Yeah, not so much. That ship sailed for good the second they cast Michael Shannon to play FBI hostage negotiator Gary Noesner. In one of the opening scenes, Noesner smirks in mid-conversation with a superior at Quantico and because it’s Shannon it’s one of the more chilling facial expressions you’ll ever see even though it’s simply supposed to be his character half-laughing at a joke. However, also because it’s Shannon there’s an intensity to him which captures you and won’t let go.
Shannon’s opposite on the series is Taylor Kitsch (the one-time John Carter from Mars), playing Koresh as kind of a surfer-dude prophet, easygoing and approachable, but undeniably compelling and persuasive when preaching to his congregation. Similar to Manhunt’s dual story of Ted Kaczynski (Paul Bettany) and the FBI Agent who caught him, Jim Fitzgerald (Sam Worthington), it’s apparent right away that Waco will be most concerned with Noesner and Koresh, helped, of course, by the fact that those characters are played by the biggest names in the cast.
There’s a Culkin (Rory) in the supporting cast as well as some recognizable faces like Supergirl’s Melissa Benoist (as Koresh’s primary wife) and Black Mirror’s Andrea Riseborough (as one of Koresh’s secondary wives). The coming episodes will even bring John Leguizamo as an FBI agent sent to infiltrate Mount Carmel.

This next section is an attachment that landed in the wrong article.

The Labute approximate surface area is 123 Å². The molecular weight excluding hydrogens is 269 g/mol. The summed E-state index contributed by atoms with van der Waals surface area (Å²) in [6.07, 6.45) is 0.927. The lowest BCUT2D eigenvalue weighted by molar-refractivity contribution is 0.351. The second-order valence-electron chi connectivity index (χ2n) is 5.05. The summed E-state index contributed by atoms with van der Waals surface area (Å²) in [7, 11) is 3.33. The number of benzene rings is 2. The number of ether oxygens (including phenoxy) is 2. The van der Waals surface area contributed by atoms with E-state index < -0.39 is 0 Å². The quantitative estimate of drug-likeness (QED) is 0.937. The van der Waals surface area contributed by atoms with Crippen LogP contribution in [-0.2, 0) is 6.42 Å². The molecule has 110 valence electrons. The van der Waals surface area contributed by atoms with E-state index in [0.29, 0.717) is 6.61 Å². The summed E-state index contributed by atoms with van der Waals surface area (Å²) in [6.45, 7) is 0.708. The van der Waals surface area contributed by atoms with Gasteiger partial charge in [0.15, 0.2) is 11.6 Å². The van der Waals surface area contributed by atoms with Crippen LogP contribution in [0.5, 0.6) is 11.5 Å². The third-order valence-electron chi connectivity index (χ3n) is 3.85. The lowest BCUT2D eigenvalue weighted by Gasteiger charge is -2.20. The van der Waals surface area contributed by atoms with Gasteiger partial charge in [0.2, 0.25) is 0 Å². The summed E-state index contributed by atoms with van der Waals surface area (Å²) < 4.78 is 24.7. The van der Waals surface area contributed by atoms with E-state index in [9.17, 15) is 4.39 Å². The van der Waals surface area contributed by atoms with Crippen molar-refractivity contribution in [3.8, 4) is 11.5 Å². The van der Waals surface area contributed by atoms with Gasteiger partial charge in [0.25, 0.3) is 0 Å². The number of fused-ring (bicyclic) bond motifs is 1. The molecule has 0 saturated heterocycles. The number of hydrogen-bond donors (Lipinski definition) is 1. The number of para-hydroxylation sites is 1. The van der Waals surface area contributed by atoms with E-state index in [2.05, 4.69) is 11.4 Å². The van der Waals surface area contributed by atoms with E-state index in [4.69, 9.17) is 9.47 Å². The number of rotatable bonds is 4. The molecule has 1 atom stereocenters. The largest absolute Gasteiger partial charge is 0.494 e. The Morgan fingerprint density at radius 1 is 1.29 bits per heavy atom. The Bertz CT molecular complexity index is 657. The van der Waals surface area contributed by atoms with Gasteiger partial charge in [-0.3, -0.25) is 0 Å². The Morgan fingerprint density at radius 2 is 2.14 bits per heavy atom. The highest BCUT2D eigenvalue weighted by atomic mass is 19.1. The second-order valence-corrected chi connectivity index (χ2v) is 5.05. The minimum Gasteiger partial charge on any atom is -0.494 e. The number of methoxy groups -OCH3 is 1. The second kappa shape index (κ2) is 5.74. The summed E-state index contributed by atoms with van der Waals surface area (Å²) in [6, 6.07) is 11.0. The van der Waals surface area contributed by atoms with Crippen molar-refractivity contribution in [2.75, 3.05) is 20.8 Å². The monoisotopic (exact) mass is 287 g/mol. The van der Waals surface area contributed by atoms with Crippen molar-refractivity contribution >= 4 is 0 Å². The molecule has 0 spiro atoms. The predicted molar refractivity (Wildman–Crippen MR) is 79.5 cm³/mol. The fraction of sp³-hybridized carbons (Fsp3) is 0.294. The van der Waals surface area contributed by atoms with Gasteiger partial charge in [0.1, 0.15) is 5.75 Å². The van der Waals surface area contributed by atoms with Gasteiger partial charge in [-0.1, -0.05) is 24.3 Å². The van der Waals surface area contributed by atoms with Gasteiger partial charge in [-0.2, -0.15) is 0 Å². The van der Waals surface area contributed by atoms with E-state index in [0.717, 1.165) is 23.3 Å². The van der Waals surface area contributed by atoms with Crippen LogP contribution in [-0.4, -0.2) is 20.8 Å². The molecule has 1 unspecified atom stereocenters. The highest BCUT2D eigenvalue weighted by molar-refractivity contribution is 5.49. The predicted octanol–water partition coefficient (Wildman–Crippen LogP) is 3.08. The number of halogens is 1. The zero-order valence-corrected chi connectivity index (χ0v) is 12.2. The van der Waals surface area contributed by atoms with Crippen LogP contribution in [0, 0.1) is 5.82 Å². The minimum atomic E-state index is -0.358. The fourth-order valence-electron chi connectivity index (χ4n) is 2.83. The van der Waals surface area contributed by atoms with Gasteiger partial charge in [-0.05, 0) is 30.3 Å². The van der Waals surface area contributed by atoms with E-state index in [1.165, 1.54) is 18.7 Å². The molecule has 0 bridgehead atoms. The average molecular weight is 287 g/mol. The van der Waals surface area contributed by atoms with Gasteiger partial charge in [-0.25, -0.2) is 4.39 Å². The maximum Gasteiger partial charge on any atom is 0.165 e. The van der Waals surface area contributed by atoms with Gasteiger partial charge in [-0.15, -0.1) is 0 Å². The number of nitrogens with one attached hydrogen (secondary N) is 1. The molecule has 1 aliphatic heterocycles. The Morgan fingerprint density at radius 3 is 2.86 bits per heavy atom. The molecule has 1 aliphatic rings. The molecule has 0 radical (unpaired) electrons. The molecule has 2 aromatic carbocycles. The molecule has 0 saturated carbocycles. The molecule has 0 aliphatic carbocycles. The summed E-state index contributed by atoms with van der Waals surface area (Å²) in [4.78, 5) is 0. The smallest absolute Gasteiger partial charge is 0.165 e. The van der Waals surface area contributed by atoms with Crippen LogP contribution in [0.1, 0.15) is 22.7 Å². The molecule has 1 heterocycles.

Written and directed by show co-creators John and Drew Dowdle, the pilot’s primary goal is to establish what life is like for Koresh (e.g., he wakes up every morning to sternly, but lovingly workout with his son, the pair making sure to not wake up Benoist before they go) and how a somewhat more forgotten hostage standoff at Ruby Ridge, Idaho set the stage for the FBI’s treatment of Koresh. These dual goals are realized quite beautifully, with the pilot proving to be at its most effective in its depiction of just how persuasive Koresh could be when trying to convert a wayward soul into his flock (Rory Culkin’s character). Near the end, when Roesner despairs to his wife about the FBI’s cover-up of the fuck-up at Ruby Ridge we can already sense that this might all be building to an overall message of just avoidable the Waco stand-off was.
It will, of course, be especially interesting to see how the series depicts the deadly final moments in Mount Carmel as there remains much debate to this day over what exactly happened there, but the fact that we don’t seem to trust the FBI’s account of the events might just entirely be the point of the series. Waco was a crucial moment in fostering deep doubt and disdain for the government in rural America. While the series makes that point a tad too bluntly at times, it still does so quite effectively and has everything we expect from prestige dramas these days, namely that in feel, look, and performance it might as well be a (highly bingable) 6-hour movie.
Have you watched Waco yet? Let me know in the comments.
RANDOM PARTING THOUGHT
- Does anyone remember this?